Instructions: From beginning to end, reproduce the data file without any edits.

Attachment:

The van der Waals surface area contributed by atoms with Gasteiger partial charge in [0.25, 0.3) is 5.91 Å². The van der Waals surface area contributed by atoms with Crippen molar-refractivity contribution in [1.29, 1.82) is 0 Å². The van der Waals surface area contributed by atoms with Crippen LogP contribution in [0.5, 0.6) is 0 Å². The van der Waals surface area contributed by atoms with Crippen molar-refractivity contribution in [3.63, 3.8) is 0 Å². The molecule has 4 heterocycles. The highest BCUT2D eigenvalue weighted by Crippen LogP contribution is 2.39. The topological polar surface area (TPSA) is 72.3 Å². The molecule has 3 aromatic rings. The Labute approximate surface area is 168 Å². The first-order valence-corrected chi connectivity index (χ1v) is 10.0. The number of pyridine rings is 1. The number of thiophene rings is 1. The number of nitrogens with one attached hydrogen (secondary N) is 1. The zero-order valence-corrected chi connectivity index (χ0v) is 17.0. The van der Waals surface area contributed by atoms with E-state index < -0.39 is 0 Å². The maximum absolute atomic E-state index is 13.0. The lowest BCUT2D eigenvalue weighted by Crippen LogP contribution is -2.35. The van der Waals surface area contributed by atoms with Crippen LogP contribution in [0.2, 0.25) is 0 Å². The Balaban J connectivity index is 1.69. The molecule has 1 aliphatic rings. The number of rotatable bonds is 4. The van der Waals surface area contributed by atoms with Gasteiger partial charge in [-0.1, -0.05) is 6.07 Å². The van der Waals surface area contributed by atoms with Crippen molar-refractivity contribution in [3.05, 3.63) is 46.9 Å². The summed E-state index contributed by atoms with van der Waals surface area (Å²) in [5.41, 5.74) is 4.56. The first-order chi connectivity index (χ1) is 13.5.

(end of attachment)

The van der Waals surface area contributed by atoms with Gasteiger partial charge in [0.25, 0.3) is 5.91 Å². The van der Waals surface area contributed by atoms with Crippen molar-refractivity contribution in [1.29, 1.82) is 0 Å². The van der Waals surface area contributed by atoms with Crippen LogP contribution in [0.5, 0.6) is 0 Å². The van der Waals surface area contributed by atoms with Crippen molar-refractivity contribution in [3.63, 3.8) is 0 Å². The molecule has 4 heterocycles. The highest BCUT2D eigenvalue weighted by Crippen LogP contribution is 2.39. The topological polar surface area (TPSA) is 72.3 Å². The molecule has 3 aromatic rings. The Labute approximate surface area is 168 Å². The first-order valence-corrected chi connectivity index (χ1v) is 10.0. The number of pyridine rings is 1. The number of thiophene rings is 1. The number of nitrogens with one attached hydrogen (secondary N) is 1. The zero-order valence-corrected chi connectivity index (χ0v) is 17.0. The van der Waals surface area contributed by atoms with E-state index < -0.39 is 0 Å². The maximum absolute atomic E-state index is 13.0. The lowest BCUT2D eigenvalue weighted by Crippen LogP contribution is -2.35. The van der Waals surface area contributed by atoms with Crippen LogP contribution in [0.2, 0.25) is 0 Å². The Balaban J connectivity index is 1.69. The molecule has 1 aliphatic rings. The number of rotatable bonds is 4. The van der Waals surface area contributed by atoms with Gasteiger partial charge in [-0.1, -0.05) is 6.07 Å². The van der Waals surface area contributed by atoms with Crippen molar-refractivity contribution in [3.05, 3.63) is 46.9 Å². The summed E-state index contributed by atoms with van der Waals surface area (Å²) in [5.41, 5.74) is 4.56. The first-order chi connectivity index (χ1) is 13.5.